The certificates.ks file is located in the same location as on the primary vCloud Director host. You can find the exact path at user.keystore.path in the responses.properties file. Update the user.keystore.path value to reflect the new path to the certificates file.

    2. Copy the configuration file to the /tmp folder of the new Cloud Proxy virtual machine by running the following command.
      # scp root@vcd-address:/opt/vmware/vcloud-director/etc/responses.properties /tmp
      # chmod 644 /tmp/responses.properties
    3. Copy the certificates file to the /tmp folder of the new Cloud Proxy virtual machine by running the following command.
      # scp root@vcd-address:/root/certificates.ks /tmp
      # chmod 644 /tmp/certificates.ks
    4. Update the database.jdbcUrl value in the responses.properties file to use FQDN for a database host.
    5. Mount shared NFS storage.

      Verify that you have mounted the shared NFS storage to your Cloud Proxy /opt/vmware/vcloud-director/data/transfer.

    6. Cloud Proxy Second Network Interface

      The vCloud Director installation requires a second NIC to be present, but the Cloud Proxy does not use the second NIC. If you have already provisioned your virtual machine with a second NIC you can set the IP address to a single CIDR address, for example 192.168.254.254/32. In this case, you do not need to configure the alias NIC.

    7. If necessary, set up an alias NIC:
      # ifconfig eth0:5 192.168.254.254 up
      
  2. Install

    Run the vCloud Director install script: vmware-vcloud-director-X.X.X-YYYY.bin

    • Do not run the configuration.

    • Do not start the vmware-vcd service.

  3. Configure

    Use the responses.properties file to configure the vCloud Director host. Make sure that you do not start the vmware-vcd service.

    # /opt/vmware/vcloud-director/bin/configure -r /tmp/responses.properties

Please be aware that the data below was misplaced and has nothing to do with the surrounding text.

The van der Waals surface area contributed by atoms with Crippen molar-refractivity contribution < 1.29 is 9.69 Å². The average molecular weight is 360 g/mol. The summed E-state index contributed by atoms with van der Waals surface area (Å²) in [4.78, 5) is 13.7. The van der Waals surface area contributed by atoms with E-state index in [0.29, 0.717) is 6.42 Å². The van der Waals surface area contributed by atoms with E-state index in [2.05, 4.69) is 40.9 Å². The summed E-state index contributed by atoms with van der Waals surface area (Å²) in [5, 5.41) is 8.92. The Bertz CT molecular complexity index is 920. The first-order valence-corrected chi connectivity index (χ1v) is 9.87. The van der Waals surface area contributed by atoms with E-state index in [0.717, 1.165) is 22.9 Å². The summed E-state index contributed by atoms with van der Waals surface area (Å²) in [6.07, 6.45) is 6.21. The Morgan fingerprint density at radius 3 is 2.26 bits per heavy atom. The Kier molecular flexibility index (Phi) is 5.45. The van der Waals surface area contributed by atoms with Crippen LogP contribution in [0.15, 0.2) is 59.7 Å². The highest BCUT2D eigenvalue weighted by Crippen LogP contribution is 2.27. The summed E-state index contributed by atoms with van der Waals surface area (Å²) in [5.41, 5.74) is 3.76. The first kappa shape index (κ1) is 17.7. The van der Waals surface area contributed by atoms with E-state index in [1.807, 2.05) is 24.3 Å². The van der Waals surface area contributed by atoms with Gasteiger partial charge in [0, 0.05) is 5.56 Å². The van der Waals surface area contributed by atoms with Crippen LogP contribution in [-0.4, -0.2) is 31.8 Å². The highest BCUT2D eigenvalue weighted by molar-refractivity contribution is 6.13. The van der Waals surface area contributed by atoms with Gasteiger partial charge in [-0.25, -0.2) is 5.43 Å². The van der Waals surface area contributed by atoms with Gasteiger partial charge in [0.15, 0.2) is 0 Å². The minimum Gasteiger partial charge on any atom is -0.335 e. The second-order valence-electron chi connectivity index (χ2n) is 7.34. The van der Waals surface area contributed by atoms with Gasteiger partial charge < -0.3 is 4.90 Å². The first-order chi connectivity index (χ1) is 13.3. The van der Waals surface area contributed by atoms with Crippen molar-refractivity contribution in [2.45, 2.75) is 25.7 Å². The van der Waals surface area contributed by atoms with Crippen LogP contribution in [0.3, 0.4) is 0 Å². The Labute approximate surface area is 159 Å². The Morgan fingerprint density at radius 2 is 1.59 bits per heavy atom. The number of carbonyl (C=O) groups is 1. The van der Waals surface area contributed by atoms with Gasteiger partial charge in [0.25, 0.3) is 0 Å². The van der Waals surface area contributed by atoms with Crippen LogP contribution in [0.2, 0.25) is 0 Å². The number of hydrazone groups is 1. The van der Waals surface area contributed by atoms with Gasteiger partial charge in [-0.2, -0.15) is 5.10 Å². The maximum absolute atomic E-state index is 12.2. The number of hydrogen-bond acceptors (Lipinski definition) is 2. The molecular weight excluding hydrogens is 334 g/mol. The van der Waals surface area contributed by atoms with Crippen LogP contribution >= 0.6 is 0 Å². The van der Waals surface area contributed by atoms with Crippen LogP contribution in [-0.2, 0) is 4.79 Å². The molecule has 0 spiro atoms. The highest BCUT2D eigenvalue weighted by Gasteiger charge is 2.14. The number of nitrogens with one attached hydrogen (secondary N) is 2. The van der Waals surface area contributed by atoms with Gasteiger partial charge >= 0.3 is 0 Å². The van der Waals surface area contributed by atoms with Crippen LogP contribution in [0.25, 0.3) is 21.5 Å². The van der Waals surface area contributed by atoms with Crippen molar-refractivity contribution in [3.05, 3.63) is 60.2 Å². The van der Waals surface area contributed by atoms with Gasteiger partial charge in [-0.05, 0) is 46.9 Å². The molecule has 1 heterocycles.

This operation takes a few minutes to finish. The system does not display any output during this time.

  4. Specialize a vCloud Director cell to become a dedicated Cloud Proxy cell.

    Edit /opt/vmware/vcloud-director/etc/global.properties:

    Add the following property:

    com.vmware.cell.runtime.application=com.vmware.vcloud.cloud-proxy-server.cloudProxyApplication
    
  5. Second NIC

    The second NIC or alias that you used for the install is no longer required. You can safely turn off the interface.

    # ifconfig eth0:5 192.168.254.254 down
    
  6. Start the vCloud Director service.
    service vmware-vcd start
  7. Modify Cloud Proxy address.

    If you are running separate Cloud Proxy instances, you must change the address for the Cloud Proxy server.

    1. Create a protected password files on your vCloud Availability Installer Appliance in the ~/.ssh directory.
      # mkdir ~/.ssh
      # chmod 0700 ~/.ssh
      # echo 'vcd-password' > ~/.ssh/.vcd
      # find ~/.ssh -type f -name '.*' -print0 | xargs -0 chmod 0600
    2. To see the currently configured Cloud Proxy address, run the following command on the vCloud Availability Installer Appliance.
      # vcav vcd get-cloud-proxy \
      --type=to-the-cloud \
      --vcd-address=vcd-address \
      --vcd-user=vcd-user \
      --vcd-password-file=~/.ssh/.vcd

      The vCloud Availability Installer Appliance returns the following message.

      wss://cloud-proxy-IP-address:to-the-cloud-port/socket/cloudProxy
    3. Modify the Cloud Proxy by using the following command.

      You can modify --to-the-cloud-address, --to-the-cloud-port, and --from-the-cloud-address. For this example, --to-the-cloud-address is modified.

      # vcav vcd set-cloud-proxy \
      --to-the-cloud-address=cloud-proxy-FQDN \
      --vcd-address=vcd-address \
      --vcd-user=vcd-user \
      --vcd-password-file=~/.ssh/.vcd

      The vCloud Availability Installer Appliance returns an OK message.